The Nested Page Table (NPT) technology in Advanced Micro Devices Inc.'s quad-core processor Barcelona may be the answer to virtualizing large workloads, said a prominent VMware Inc. engineer.
Rapid Virtualization Indexing (RVI), a feature of AMD's third-generation Opteron, includes NPT, which help reduce the performance overhead of virtualizing large applications such as databases.
Richard McDougall, a principal engineer and the chief performance architect in the Office of the CTO at VMware Inc., gave a session at the June Usenix conference in Boston in which he gave the technology high praise.
"With AMD NPT, we have come to a turning point. It looks like exactly the right answer going forward … and there is less memory overhead -- less than 5%," McDougall told session attendees.
According to AMD's director of commercial solutions and software strategy, Margaret Lewis, "Large applications that users don't want to virtualize because of the possible performance overhead will benefit from RVI. It is the next step in hardware-assisted virtualization."How NPT works
OSes use processor paging to isolate these processes' addresses and use memory. Paging is the process of translating a process-specific address to a system's physical address.
But when virtualization is thrown into the mix, address translation becomes a challenge because virtual machines (VMs) don't have native direct access to the host server memory, according to an AMD white paper on NPT. As a result, a hypervisor ends up virtualizing a "read only" layer of memory between physical memory and the page tables in the guest OS, which is known as shadow paging.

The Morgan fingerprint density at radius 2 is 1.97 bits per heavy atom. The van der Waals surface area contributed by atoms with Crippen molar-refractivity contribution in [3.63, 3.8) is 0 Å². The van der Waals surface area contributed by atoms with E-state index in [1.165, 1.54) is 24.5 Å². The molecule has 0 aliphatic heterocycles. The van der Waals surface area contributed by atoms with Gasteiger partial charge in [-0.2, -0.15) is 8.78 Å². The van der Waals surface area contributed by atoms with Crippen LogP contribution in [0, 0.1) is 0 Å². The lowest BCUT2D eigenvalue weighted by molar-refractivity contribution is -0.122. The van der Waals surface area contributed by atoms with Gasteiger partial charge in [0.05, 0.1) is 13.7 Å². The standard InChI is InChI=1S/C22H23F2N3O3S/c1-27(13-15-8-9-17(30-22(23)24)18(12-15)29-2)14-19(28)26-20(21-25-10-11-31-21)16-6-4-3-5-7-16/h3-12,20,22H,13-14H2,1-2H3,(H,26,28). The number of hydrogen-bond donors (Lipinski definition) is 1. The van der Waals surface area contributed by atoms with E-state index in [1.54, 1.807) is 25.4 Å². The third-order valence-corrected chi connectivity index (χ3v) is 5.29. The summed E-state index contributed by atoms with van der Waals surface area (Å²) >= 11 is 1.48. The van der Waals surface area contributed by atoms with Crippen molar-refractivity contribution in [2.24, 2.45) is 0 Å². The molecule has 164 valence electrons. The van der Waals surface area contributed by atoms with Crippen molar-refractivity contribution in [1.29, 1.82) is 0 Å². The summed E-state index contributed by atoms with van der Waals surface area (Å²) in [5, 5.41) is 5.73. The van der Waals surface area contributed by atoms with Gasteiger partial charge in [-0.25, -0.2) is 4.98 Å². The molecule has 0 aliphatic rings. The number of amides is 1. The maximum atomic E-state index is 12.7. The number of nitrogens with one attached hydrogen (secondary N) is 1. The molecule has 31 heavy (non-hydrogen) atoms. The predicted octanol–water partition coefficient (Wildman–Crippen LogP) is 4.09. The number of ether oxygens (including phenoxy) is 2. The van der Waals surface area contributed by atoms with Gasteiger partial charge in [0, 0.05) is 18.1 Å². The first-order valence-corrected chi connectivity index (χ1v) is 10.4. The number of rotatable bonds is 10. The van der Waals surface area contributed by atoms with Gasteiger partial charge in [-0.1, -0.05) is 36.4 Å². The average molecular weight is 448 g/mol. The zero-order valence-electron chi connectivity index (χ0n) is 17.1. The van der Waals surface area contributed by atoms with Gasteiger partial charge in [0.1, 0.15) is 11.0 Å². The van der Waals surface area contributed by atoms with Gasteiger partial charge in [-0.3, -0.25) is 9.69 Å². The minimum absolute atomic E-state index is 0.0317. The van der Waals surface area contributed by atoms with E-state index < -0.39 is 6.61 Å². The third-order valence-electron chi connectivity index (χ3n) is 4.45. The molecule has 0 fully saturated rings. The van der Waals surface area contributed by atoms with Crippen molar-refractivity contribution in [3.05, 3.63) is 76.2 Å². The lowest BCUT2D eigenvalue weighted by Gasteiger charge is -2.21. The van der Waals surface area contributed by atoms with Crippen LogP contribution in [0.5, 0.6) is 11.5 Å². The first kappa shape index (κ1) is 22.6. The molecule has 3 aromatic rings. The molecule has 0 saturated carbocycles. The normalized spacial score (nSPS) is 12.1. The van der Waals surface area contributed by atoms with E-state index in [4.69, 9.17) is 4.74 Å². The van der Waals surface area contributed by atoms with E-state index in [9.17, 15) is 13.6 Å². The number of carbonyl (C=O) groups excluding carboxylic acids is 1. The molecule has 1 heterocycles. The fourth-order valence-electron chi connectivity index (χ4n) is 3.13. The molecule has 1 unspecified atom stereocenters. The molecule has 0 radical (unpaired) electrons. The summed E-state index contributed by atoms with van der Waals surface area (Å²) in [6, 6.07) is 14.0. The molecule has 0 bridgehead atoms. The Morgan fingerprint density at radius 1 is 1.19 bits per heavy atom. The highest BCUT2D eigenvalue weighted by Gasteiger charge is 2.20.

Unfortunately, creating shadow pages requires CPU and memory, and this adds extra performance overhead, said Tim Mueting, AMD's manager of virtualization solutions.
"With shadow paging, the guest OS and the hypervisor have duplicates, so double the work is being done," Mueting said.
To solve this problem, AMD introduced hardware support for a second or nested level of address translation, now used in Barcelona processors with RVI.
With nested paging, a page table in the hardware takes care of the translation between the guest address of a VM and the physical address, reducing overhead, Mueting said.
Intel Corp. has announced a similar technology that it calls Extended Page Tables (EPT) , which will be available in its next-generation eight-core microarchitecture, code-named "Nehalem," slated for production later this year.NPT: The bigger the workload, the better
With nested paging, the benefits of AMD-V technology becomes more apparent as workload size increases, Mueting said.
"Because of the nature of Nested Page Tables, we see better results with larger workloads when looking at virtualization without NPT," he said. "If I am running Xen or VMware workloads against a database server, I will see an improvement, because it requires lots of memory and a lot of translating goes on. We have also seen performance increases in Web servers. We also see improvements across the board with 64-bit applications."
Still, if a user consolidates a small handful of 32-bit file servers with VMware and running them on AMD Barcelona with virtualization-assist technology, he won't see a huge performance increase, because the workload is relatively small, Lewis said.
" File servers don't offer the type of workload that [nested paging] can really improve on. But if you give it a large database environment, NPT in RVI really becomes a benefit," Lewis said.
AMD-V technology with NPT works with all VMware software since the 3.5.1 release and all versions of Xen since Xen 3.2. It does not work with Microsoft's current version of Hyper-V, but Mueting expects that future releases will.
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